Last weeks post came to you live from the tractor, which I think just goes to show how far technology has come to allow me to write a post and publish it on the Internet with pictures all while sitting in the seat of a working tractor in the field. While that shows the power of the smart phone, how was I keeping the rows straight? With most of my attention focused on writing the post the rows must be wonky, but they weren’t, why?
Well firstly I didn’t put the rows in I was on the roller so the rows were already there, secondly I wasn’t driving. So who was driving? Well the tractor was, via the GPS. During normal work in the field the tractor steers itself using the GPS system, multiple satellites work in conjunction with a ground station which has a fixed location to work out the exact location of the tractor in the field and where it should be in order to keep a straight line. The GPS computer then tells the tractors steering system which way to turn and by how much so it can keep a straight line or at least with in two centimetres of it which is more accurate than any operator can drive. How ever a operator is still needed to turn the tractor around at the end of the row as well as monitor temperatures, pressures, levels and the such. So where to from here?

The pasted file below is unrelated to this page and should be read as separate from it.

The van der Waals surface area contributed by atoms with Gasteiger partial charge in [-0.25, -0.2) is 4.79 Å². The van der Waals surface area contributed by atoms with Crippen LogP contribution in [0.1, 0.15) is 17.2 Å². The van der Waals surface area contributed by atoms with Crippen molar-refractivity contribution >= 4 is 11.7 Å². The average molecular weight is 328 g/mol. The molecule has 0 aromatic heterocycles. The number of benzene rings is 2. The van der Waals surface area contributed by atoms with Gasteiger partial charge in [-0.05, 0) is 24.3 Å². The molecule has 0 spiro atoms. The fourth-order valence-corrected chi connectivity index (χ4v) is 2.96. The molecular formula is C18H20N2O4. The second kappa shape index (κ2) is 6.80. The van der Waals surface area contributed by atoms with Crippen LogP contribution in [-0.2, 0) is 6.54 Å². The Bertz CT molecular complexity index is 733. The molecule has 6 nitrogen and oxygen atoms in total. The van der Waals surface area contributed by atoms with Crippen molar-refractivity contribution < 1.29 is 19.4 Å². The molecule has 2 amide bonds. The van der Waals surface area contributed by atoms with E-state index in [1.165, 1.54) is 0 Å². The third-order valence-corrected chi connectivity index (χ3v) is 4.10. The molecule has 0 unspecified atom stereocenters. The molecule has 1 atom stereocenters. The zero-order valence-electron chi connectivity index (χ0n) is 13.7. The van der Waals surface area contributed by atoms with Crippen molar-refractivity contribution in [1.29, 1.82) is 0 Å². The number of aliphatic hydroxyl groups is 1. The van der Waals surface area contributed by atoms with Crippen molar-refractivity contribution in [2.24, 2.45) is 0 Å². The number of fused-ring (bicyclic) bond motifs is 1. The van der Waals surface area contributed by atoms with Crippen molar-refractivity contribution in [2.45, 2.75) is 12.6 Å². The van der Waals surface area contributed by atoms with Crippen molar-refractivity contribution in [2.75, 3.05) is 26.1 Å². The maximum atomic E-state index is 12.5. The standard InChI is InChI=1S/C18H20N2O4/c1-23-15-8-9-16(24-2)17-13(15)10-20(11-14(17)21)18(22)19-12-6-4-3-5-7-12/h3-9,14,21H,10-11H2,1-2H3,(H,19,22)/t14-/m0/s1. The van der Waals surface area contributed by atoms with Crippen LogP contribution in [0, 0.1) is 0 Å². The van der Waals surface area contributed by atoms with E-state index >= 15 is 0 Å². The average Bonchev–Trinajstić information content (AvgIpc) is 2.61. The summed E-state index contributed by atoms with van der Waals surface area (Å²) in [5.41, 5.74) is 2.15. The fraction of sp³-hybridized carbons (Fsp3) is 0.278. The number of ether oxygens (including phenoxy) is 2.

Well in an exciting development coming out the USA we may soon have fully automated tractors that not only keep straight but turn around as well thanks to the development of the Spirit Autonomous Tractor, while it may look like a German WWI tank minus the guns it is jammed packed full of the latest technology and doesn’t even have a cab or need operator. This diesel-electric tractor is fully autonomous with only one controller needed to control up to 16 tractors with in a 40km radius, you can even have multiple tractors working the same field. While these machines are not in the production stage yet there are working prototypes. While this technology is promising and shows great potential I do have some questions about it, how well can it dodge an obstacle like a tree or power pole with the twelve row rig it could be potentially taking to the field? And how well can the controller identify a problem such as a broken pin on the rig or a the rig clogging up with trash from his control room? I guess only time will tell and I’ll be very excited to see a working model in Australia hopefully very soon.
Thanks for reading and as always please feel free to leave your comments or questions in the comment section below.